My carpenter friend, Mark, has gifted me with fresh eggs from his hens a couple of times which has resulted in some delicious breakfasts and dinners of breakfast food. Gracious, good eggs are a blessing. To imagine Mark’s hens running about seeing  blue sky and puffy white clouds – compared to the poor little hens penned up in industrial slavery. There is no comparison. In either the happier life Mark’s hens have, or the way his hen’s eggs taste that reflect their happier life.

Things should ease up around mid-July. My daughter will be married and on her way to Switzerland. I will have the luxury of working in my yard, starting a garden, and perhaps taking an adventure or two.

Happy local eating. Enjoy this glorious season of bounty to the maximum. Because, believe it or not, winter will soon

eggs, Mark Anderson

Real good eggs!

return. Most every market is open now with amazing food to be had on each market day. Savor this luxury.

With fond regards, Ruth

'Purple Haze' Carrots, Mudluscious Pottery & Gardens

‘Purple Haze’ Carrots, Mudluscious Pottery & Gardens

Vitality filled my nostrils as I scrubbed the carrots. Just brushing their skins brought home the power of local. This soil. This good Earth. The personal association with the farmers – Cindy Trisler and Rodney Bowling. I suspect this carrot is called ‘Purple Haze’, and being a Jimi Hendrix fan I gotta love that name.

I added these beauties to a creamy potato and kale soup. Chilled to the bone after working most of the day in the rain (even though it is relatively warm), a cozy soup with buttered bread sounded just right as a quick and satisfying supper.

Now I must find the inspiration to stir up some primer paint and roll it on the walls…but that is another story.

Soup, creamy potato and kale soup

Tuberose from Flying Cloud Farm

Tuberose from Flying Cloud Farm

This simple flower, the tuberose, is sending me to my knees every time I walk down my hall. She is getting more fragrant by the hour; slowly intoxicating the house. I wonder if she is pumping out her breathtaking scent in hopes of finding a pollinating bee.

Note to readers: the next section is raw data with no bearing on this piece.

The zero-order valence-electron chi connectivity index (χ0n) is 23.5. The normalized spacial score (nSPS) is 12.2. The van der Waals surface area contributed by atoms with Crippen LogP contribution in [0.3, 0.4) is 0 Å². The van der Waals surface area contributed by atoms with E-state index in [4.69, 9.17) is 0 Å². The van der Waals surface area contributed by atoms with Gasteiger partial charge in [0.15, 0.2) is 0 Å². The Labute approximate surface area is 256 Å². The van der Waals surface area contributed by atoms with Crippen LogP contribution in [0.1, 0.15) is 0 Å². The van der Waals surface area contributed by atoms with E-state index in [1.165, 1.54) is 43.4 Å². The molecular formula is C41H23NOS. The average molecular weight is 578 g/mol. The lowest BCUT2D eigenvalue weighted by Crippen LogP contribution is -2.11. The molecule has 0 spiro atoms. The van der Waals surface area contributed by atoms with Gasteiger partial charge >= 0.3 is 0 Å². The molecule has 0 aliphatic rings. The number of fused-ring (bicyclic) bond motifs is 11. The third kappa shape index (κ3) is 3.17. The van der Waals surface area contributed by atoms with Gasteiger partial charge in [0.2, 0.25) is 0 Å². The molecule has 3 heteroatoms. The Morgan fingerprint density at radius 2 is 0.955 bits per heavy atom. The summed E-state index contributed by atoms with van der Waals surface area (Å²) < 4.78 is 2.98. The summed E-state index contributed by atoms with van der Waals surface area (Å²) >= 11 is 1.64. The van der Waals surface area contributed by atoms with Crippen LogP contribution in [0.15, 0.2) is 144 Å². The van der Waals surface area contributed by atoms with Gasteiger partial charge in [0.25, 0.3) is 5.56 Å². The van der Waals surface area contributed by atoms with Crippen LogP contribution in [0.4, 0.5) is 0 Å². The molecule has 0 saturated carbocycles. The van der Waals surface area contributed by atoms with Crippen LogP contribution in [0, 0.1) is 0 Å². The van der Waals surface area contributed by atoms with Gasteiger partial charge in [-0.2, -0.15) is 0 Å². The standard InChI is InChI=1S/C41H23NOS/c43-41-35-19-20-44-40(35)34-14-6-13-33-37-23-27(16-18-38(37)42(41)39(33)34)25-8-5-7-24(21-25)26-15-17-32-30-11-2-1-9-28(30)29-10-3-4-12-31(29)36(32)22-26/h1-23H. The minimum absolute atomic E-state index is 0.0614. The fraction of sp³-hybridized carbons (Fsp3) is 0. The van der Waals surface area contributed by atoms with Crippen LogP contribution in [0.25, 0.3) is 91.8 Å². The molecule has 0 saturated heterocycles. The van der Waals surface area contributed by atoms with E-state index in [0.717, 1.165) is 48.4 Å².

Anticipating my sister and niece spending Saturday night with me (along their route to Charlottesville), the North Asheville Tailgate Market was packed when I arrived to shop around 8:30. I gathered goodies at the market for the happy occasion – Pecan Sandies from Jean (we ate ALL of them in one sitting); Rosemary Fig Chevre from Spinning Spider Creamery; Roots and Branches crackers; beautiful lettuce mix from Full Sun Farm; Asiago Ciabatta from Wake Robin Farm Breads, and blueberries from a farmer I don’t know. All of it contributed to our LOCAL hors d’oeuvres, dinner, and breakfast. And the tuberose from Flying Cloud Farm got right to work putting out her sweetness. Thank you farmers!

From North Asheville Tailgate Market this Saturday

From North Asheville Tailgate Market this Saturday

P.S. My niece contributed a delicious bottle of wine from Argentina – San Gimignano Cabernet Sauvignon 2012.- very lovely!

Been kinda quiet on the blog front here…especially in the bountiful middle of summer. Right? Well… I bought a house and moved. That is

This is what my life looks like right now (actually last week). Demolition in progress.

This is what my life looks like right now (actually last week). Demolition in progress.

time  consuming, especially when you start tearing out parts of your house. So I am more or less camping in my new house for a while. Before I moved, I was a few blocks from a wonderful Saturday market. Even on Saturdays when I was working, I could quickly grab a few things when the market opened and make it to work on time.

I am going to have to be a little more organized to pull that off now. My new house is closer to the Wednesday Weaverville Market, so I anticipate becoming a regular at that market. I also get an occasional delivery from some Mars Hill farmer friends. Plus this week I bought two pints of blueberries while I was a work – out of a farmer’s trunk.

On the Fourth of July, The North Asheville Tailgate Market was cooking – with customers everywhere and fresh local food piled up in the farm stands. Truly marvelous. Here are some pictures of that market:

NATM July 4 2015


The line at the Full Sun Farm Stand!

The line at the Full Sun Farm Stand!

Full Sun Farm Eggplant

Full Sun Farm Eggplant

Sweetheart Bakery Mini-Pies

Sweetheart Bakery Mini-Pies

Gaining Ground Farm Stand. I made red, white, & blue potato salad with those fresh-dug potatoes.

Gaining Ground Farm Stand. I made red, white, & blue potato salad with those fresh-dug potatoes.

Ivy Creek Family Farm. Can't remember the name of these striking, almost black, flowers.

Ivy Creek Family Farm. Can’t remember the name of these striking, almost black, flowers.